United Nations: The leaked excerpts of a UN
report, which accuses the Sri Lankan government of committing
war crimes in its final decisive offensive against Tamil
Tigers in 2009 are accurate but incomplete, an official has
"The published parts of the leaked report are accurate
renditions of the relevant parts of the report. They are
certainly not the full report," Farhan Haq, UN deputy
spokesperson, told reporters here yesterday.
The independent panel of experts, which wrote the report,
was formed to advise UN Secretary General Ban Ki-moon on
accountability issues arising from alleged human rights
violations committed during the Sri Lankan government`s last
push to crush the LTTE rebels in May 2009.
The panel`s report, which is being reviewed by the UN,
will be officially released this week.
The excerpts leaked to Sri Lanka`s `Island` newspaper,
said that "the panel found credible allegations, which if
proven, indicate that a wide range of serious violations of
international humanitarian law and international human rights
law were committed both by the Government of Sri Lanka and the
LTTE, some of which would amount to war crimes and crimes
The Sri Lankan government has rejected the report as
"fundamentally flawed and patently biased."
Haq said that he did not know who leaked the report.
"It did leak to a Sri Lankan newspaper and it did leak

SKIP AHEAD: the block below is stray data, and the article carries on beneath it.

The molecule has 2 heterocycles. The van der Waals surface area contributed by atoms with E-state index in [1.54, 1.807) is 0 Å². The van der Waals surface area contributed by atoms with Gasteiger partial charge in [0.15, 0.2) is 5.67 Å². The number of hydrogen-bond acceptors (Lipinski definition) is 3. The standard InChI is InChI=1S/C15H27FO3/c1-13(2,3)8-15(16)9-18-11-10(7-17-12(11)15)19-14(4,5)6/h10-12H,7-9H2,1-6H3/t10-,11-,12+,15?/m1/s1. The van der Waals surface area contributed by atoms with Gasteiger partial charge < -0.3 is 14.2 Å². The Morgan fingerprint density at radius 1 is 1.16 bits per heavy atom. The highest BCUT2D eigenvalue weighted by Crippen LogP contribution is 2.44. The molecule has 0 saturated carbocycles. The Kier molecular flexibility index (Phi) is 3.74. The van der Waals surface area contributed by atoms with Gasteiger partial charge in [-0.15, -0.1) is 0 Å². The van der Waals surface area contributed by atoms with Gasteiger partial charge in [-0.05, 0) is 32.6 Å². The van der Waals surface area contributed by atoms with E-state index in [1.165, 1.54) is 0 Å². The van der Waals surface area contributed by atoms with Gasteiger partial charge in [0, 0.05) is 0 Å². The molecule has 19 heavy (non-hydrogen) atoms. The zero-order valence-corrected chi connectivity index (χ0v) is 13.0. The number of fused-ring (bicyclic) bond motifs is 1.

shortly after we gave the report to the government of Sri
Lanka but I do not know definitively who it was who turned
this over," he said.
Following a call by President Mahinda Rajapakse for a
"show of strength" against the report, the UN said Sri Lankan
authorities needed to ensure the safety of its staffers inside
"We have underscored that again and we want to make sure
that regardless of what their positions are on the report that
they abide by their obligations to the security of our staff,"
The UN has said it will publish the government`s response
along with the report.
Haq said that the UN hoped to publish the government`s
response along with the report but the document would be
released as soon as the UN finished its own review.
The spokesman added that the report had been made
available to the Sri Lankan government because it was the
customary practice to give copy to the concerned country and
Ban Ki-moon had stressed that Colombo had "pre-eminent
responsibility in this matter."